Without giving too many plot details away, Beast Boy is approached by someone who claims to be a fan of his. This person basically drags Beast Boy away, introducing him to other fans. Beast Boy blindly goes along with everything these complete and utter strangers are telling him, and even goes so far as to take a strange, new substance that he is being offered. At least we have Beast Boy’s narration at the start of the comic, where we hear him wishing that he had a family, so there seems to be some motivation for the character to do all these things. However, I don’t see any reason for him to walk away from the Teen Titans, his true friends, only to end up with a bunch of strangers, taking unknown substances. He seems incredibly naive here, and while I get that this happy-go-lucky attitude is a part of the character, there is almost no logic whatsoever behind his actions. I suppose a case could be made for him being blinded by emotion, and therefore not being able to judge the situation very well. Additionally, these people present themselves as his fans and he clearly enjoys having fans around, giving him attention. But even then all of this seems to happen too quickly, too easily and too conveniently, especially for someone who has gone up against multiple supervillains, one of which is Deathstroke. You’d think at least he knows not to trust literally everyone just like that. I mean, an evil version of Tim Drake just wrecked the entire Titans Tower! Doesn’t that have him pause at least for a minute? My point is, he seems much too trusting under these circumstances, even though trusting others is in his nature. As a result, the story flashes by very quickly and on reaching the end of the issue I’m just left with a feeling of, “So…that’s all?” It’s very unsatisfying, and that’s coming from someone who’s a big fan of Percy’s other series, Green Arrow.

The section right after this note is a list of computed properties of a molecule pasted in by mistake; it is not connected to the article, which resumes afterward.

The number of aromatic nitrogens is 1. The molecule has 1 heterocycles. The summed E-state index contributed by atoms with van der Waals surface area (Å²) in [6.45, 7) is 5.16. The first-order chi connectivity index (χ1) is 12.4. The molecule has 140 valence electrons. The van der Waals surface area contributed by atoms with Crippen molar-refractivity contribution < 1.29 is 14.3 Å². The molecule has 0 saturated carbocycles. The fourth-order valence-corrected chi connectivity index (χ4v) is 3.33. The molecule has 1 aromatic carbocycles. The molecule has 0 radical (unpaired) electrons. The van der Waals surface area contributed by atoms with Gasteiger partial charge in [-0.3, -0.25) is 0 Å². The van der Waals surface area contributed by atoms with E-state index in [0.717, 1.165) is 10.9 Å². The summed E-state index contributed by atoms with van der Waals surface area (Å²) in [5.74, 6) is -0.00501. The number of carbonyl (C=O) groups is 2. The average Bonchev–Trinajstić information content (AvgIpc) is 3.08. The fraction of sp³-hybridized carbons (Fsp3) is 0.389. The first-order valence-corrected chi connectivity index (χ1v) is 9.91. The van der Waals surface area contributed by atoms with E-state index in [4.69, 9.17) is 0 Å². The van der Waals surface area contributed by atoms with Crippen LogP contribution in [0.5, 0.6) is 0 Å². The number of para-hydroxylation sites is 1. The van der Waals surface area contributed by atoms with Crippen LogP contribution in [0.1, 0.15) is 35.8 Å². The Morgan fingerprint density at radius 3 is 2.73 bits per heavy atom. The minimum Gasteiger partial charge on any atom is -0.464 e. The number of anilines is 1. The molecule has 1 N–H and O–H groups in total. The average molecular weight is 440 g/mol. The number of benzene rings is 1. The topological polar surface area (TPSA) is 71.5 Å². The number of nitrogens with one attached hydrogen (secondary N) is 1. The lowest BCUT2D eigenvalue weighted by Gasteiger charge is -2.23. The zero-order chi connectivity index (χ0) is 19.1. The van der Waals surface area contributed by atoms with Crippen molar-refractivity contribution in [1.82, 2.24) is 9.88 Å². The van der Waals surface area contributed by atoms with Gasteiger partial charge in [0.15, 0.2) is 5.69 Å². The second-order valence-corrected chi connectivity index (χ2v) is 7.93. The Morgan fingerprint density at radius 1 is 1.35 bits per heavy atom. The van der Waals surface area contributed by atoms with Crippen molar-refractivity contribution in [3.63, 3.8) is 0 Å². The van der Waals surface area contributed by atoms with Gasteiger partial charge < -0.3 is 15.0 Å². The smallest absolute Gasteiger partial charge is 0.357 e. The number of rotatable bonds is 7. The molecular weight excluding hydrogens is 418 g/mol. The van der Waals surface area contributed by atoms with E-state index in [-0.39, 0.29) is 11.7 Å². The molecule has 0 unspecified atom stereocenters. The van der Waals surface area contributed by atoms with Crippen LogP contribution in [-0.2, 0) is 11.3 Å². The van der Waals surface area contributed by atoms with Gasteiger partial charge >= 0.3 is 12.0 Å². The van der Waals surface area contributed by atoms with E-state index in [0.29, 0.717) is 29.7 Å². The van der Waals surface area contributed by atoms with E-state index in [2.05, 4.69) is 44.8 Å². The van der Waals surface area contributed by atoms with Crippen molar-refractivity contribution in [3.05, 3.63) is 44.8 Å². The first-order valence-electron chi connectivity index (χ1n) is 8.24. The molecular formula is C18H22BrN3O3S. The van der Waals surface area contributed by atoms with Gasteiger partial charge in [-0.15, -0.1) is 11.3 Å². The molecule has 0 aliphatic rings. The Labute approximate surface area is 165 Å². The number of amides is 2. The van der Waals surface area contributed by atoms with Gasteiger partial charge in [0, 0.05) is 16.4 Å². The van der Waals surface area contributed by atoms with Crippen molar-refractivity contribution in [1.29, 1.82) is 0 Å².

This month we have Scot Eaton on pencils, and while he certainly gets the job done, I spot too many inconsistencies that pull me out of the story. Characters’ faces change in shape from panel to panel. The backgrounds lack character because they are not very detailed at all, and sometimes left completely empty. There are also continuity errors. Besides the one with the bus that I mentioned before (with the doors first being open, then closed, then open again), there is another example I can provide. After blasting the catcher in the gut, Beast Boy reverts back to his normal form. He finds a quiet spot for himself in between two walls, and sits with his back against the wall on the right. A moment later a fan comes up to him, and suddenly he is sitting with his back against the wall on the left. Now, it could very well be that he moved, but since that wouldn’t add anything at all to the scene it’s a very weak counterargument to make. In my opinion, this is clearly a mistake. The artist should have chosen either the wall on the right or the one on the left, not both of them. There are more such inconsistencies, and it doesn’t make the issue look good.